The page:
Mulga is highly variable, in form, in height, and in shape of phyllodes and seed pods. It can form dense forest up to 15 metres high, or small, almost heath-like low shrubs spread well apart. Most commonly, it is a tall shrub. Because it is so variable, the taxonomy of the Mulga has been studied extensively, and although it is likely to be split into several species eventually, there is as yet no consensus on how or even if this should be done. Although generally small in size, Mulga is long-lived, a typical life span for a tree undisturbed by fire is in the order of 200 to 300 years.
Mulga has developed extensive adaptations to the Australian desert. Like many Acacia species, Mulga has thick-skinned phyllodes. These are optimised for low water loss, with a high oil content, sunken stomata, and a profusion of tiny hairs to reduce transpiration. During dry periods, a Mulga drops much of its foliage to the ground, which provides an extra layer of mulch and from where the nutrients can be recycled.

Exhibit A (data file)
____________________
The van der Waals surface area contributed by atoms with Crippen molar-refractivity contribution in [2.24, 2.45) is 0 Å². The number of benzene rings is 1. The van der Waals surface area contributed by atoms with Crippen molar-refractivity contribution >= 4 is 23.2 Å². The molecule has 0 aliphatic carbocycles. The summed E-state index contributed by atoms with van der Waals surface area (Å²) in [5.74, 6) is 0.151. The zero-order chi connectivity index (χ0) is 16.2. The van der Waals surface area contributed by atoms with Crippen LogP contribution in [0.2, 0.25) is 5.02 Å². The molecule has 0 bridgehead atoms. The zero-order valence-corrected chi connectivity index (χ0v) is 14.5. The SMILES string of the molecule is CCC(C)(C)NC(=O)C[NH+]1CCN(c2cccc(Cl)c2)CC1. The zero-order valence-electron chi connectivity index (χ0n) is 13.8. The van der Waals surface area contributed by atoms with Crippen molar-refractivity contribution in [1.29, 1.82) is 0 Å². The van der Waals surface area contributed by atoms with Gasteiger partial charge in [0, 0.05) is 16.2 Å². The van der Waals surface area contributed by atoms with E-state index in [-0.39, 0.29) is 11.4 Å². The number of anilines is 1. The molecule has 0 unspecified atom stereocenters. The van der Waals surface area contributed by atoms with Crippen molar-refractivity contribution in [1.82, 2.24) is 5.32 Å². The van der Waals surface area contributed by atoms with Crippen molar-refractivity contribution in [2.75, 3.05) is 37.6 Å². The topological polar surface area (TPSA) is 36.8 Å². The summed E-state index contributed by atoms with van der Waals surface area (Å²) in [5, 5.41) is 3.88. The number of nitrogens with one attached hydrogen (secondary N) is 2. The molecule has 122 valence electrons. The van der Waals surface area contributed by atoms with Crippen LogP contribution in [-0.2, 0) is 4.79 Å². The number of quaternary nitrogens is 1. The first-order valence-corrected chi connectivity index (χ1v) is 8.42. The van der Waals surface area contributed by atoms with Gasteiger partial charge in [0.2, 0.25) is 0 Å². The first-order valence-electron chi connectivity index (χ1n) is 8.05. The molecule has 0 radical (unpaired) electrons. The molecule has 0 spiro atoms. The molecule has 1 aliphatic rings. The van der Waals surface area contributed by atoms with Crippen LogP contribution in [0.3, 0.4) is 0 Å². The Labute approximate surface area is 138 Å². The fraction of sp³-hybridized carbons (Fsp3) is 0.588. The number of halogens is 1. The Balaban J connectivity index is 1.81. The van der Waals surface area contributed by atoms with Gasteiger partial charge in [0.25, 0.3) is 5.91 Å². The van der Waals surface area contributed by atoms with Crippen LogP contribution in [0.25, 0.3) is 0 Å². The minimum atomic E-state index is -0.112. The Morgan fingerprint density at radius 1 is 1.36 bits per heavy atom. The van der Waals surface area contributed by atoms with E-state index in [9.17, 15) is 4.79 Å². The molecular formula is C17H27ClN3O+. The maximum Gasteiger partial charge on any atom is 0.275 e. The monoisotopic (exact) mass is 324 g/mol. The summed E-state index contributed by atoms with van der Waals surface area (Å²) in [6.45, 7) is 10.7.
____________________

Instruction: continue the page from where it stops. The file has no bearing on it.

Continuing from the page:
Like most Australian Acacia species, mulga is thornless. The needle-like phyllodes stand erect to avoid as much of the midday sun as possible and capture the cooler morning and evening light. Any rain that falls is channeled down the phyllodes and branches to be collected in the soil immediately next to the trunk, providing the tree with a more than threefold increase in effective rainfall. Mulga roots penetrate far into the soil to find deep moisture. The roots also harbour bacteria that fix atmospheric nitrogen and thus help deal with the very old, nutrient poor soils the species grows in.